Nevertheless, some things have been tweaked. This time, perhaps with a different target demographic in mind, the relationship between Lomper and Guy has been expanded, giving them a sensitively performed new, extended scene where they talk about gay identity and love. Gazey’s comic timing is fine-tuned throughout, while O’Brien (who went full-frontal onscreen for Michael Winterbottom's 9 Songs) has a personable stage presence -- cocky (in every sense), a little vulnerable, but irrepressibly at ease with himself.
Together, they somewhat upstage the other key players, especially the disappointing Doughty, whose shouty alpha male isn’t a patch on Robert Carlyle’s densely layered Gary in the movie. In fact, several other supporting players, such as the charismatic Rachel Lumberg as the salty Jean, shine so bright one wishes Beaufoy had written more new material for them. Given that this is the same cast from the Sheffield Lyceum production it's surprising some of the performances aren't in sharper focus.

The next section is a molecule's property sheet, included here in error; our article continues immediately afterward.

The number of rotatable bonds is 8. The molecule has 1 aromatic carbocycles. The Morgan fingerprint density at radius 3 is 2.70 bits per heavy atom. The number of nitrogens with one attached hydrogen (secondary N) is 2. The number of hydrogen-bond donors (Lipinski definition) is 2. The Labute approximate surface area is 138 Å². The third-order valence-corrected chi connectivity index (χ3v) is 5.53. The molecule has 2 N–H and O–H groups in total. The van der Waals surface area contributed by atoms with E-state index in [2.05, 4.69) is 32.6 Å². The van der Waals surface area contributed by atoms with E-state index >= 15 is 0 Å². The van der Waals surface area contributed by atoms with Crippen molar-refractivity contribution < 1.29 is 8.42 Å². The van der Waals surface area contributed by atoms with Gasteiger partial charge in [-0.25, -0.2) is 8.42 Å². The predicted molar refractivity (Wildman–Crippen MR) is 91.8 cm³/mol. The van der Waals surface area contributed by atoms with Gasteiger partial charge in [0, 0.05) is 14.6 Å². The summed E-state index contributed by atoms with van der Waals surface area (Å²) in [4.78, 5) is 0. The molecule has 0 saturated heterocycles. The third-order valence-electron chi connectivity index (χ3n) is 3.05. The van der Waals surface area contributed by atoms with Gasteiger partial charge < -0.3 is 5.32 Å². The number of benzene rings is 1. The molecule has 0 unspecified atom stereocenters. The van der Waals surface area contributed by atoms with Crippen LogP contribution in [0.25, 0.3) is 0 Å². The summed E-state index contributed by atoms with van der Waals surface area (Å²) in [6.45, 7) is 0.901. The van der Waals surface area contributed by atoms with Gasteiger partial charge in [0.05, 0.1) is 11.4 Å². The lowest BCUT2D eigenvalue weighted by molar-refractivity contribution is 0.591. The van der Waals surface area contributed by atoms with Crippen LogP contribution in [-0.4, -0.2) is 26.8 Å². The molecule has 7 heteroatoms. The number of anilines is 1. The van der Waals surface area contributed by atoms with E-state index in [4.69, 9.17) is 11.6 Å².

The inherent limitations of a stage mean much less action takes place outdoors, so the city itself naturally can’t operate as a supporting character here as it does onscreen. Making that limitation a virtue, Robert Jones’ intricate, decrepit steelworks box dominates the stage all the way through, the upper parts visible even in scenes taking place elsewhere, as if it were a malevolent castle from which no one can escape.
Ingenious use is made of a crane for the last, climactic strip, which is lustily choreographed by movement-man-of-the-moment Steven Hoggett (The Glass Menagerie, Once, Let the Right One In), bringing things full circle in a satisfying way. Perhaps that crane symbolizes Sheffield’s transition from an industrial to a post-industrial service economy, although Gary and his mates would probably have no truck with such egghead notions.
Venue: Noel Coward Theatre, London (runs through June 14)
Cast: Kenny Doughty, Roger Morlidge, Craig Gazey, Rachel Lumberg, Simon Rouse, Sidney Cole, Kieran O’Brien, Caroline Carver
Director: Daniel Evans
Playwright: Simon Beaufoy, based on his screenplay for the Fox Searchlight Pictures film
Set designer: Robert Jones
Lighting designer: Tim Lutkin
Sound designers: Ben and Max Ringham
Music: Steve Parry with Ben and Max Ringham
Choreographer: Steven Hoggett
Presented by Sheffield Theatres, Sheffield City Council, Arts Council of England